FORT LEAVENWORTH, Kan. (AP) — Former Kansas City Chiefs players and Army leaders said Wednesday that a change in culture about the risks of concussions must start at the top levels in sports and the military.
The comments came during a forum at Fort Leavenworth on traumatic brain injuries, the sixth in a series of such events to bring awareness to concussions and brain injuries. Several dozen Army officers listened to the discussion, including comments by Pro Football Hall of Fame linebacker Willie Lanier, who said he learned the lessons early.
Lanier, who played from 1967 through 1977, serves on an NFL player safety panel studying ways to make the game safer. Lanier suffered numerous concussions in his rookie season, including one that didn't manifest until a week later. Lanier says he changed his playing technique as a result, but only after he sought answers to his injury at the Mayo Clinic.
"It wasn't hard for me to do. I figured out I had to change the way I play the game or I don't play," Lanier said. "It just becomes practical that if you're going to do it, you better do it smart. Because if you don't do it smart you have all types of potential risks that you really shouldn't take."
The military has been looking at the impact of traumatic brain injuries as soldiers return from combat. The Army and NFL signed a joint letter in August announcing the partnership.
The NFL faces lawsuits by thousands of former players who say the league withheld information on the harmful effects concussions can have on their health.
NFL Commissioner Roger Goodell said Tuesday in Detroit that the partnership with the Army is about sharing what is known about head injuries and protocols for clearing soldiers and players to return to action, whether it be the battlefield or playing field. A portion of the program is changing the culture and the soldier and player frame of mind.
"It's about trying to combat the warrior mentality, which is you want to be on the battlefield or what you want to be on the field, but you need to be healthy and you need to identify yourself when you have an injury," Goodell said.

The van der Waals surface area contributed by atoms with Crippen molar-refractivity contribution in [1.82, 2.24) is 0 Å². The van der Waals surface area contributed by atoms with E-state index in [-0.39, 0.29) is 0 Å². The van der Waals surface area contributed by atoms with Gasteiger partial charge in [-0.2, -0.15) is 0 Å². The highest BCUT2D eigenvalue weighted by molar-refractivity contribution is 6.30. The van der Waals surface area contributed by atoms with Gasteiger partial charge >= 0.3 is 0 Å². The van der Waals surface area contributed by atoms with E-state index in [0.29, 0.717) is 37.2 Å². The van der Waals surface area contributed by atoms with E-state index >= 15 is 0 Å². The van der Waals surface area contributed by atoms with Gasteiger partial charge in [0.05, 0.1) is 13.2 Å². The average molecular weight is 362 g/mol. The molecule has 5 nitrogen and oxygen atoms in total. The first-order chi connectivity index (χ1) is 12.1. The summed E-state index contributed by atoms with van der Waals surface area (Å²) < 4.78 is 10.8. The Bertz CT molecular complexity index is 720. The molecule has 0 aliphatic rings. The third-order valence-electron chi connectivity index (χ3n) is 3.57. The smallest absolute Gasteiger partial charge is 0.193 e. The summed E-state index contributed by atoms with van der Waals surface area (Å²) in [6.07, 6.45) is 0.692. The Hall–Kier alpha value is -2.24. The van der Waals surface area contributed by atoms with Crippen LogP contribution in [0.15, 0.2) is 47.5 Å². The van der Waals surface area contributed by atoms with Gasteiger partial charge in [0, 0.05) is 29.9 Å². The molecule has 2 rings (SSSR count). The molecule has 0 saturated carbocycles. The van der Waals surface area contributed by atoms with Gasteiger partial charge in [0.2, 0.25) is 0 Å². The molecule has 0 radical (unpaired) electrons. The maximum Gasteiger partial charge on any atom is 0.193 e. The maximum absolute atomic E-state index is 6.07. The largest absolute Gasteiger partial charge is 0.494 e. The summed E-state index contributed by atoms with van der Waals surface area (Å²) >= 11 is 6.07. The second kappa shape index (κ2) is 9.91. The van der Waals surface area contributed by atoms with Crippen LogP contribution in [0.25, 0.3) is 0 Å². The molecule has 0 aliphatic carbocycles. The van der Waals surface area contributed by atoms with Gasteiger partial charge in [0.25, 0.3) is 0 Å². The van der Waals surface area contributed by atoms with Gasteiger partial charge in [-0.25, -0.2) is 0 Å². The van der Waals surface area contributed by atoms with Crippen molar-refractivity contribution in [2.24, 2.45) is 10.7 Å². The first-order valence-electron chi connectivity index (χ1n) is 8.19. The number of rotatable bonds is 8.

He said the NFL is stressing that players take precautions to identify when they or others may have had an injury that needs proper medical care.
"I think that's what hopefully our partnership with the Army is going to help do for our soldiers and our players," Goodell said.
Lt. Gen. David Perkins, commander of the Combined Arms Center and Fort Leavenworth, said the military is learning to take brain injuries serious as soldiers see repeated concussions and head injuries from combat and training.
"Used to be a time when you had an event like that, here are the smelling salts, shake it off and go on. We didn't know what we didn't know," Perkins said.
Col. Emery Fehl, commander of Munson Army Health Center, said that 253,330 service members have had a traumatic brain injury, but that 84 percent happened inside the United States, either during training, falls, sporting events or other activity.
"This is not a one-time war issue that once we draw down from Afghanistan we won't be talking about this," Fehl said. "We will be talking about this for a long time."
He said new protocols issued in September require soldiers who have a concussion to be pulled off the line for at least 24 hours and given medical clearance before returning. Subsequent concussions require longer time away from duty before being cleared.
Former Chiefs player Danan Hughes said players share the same mentality as soldiers that there is a duty to be on the field and that no one who replaces them will do as well. As such, he said, players do all they can to hide any effects, shake off symptoms and get back in the game.
He encouraged the Chiefs and the rest of the NFL to create centers near cities where teams are located so that retired players would have access to practitioners who could check them for signs and symptoms of traumatic brain injury. He cited the deaths of Junior Seau and Dave Duerson as examples of former players who may have benefited from such facilities.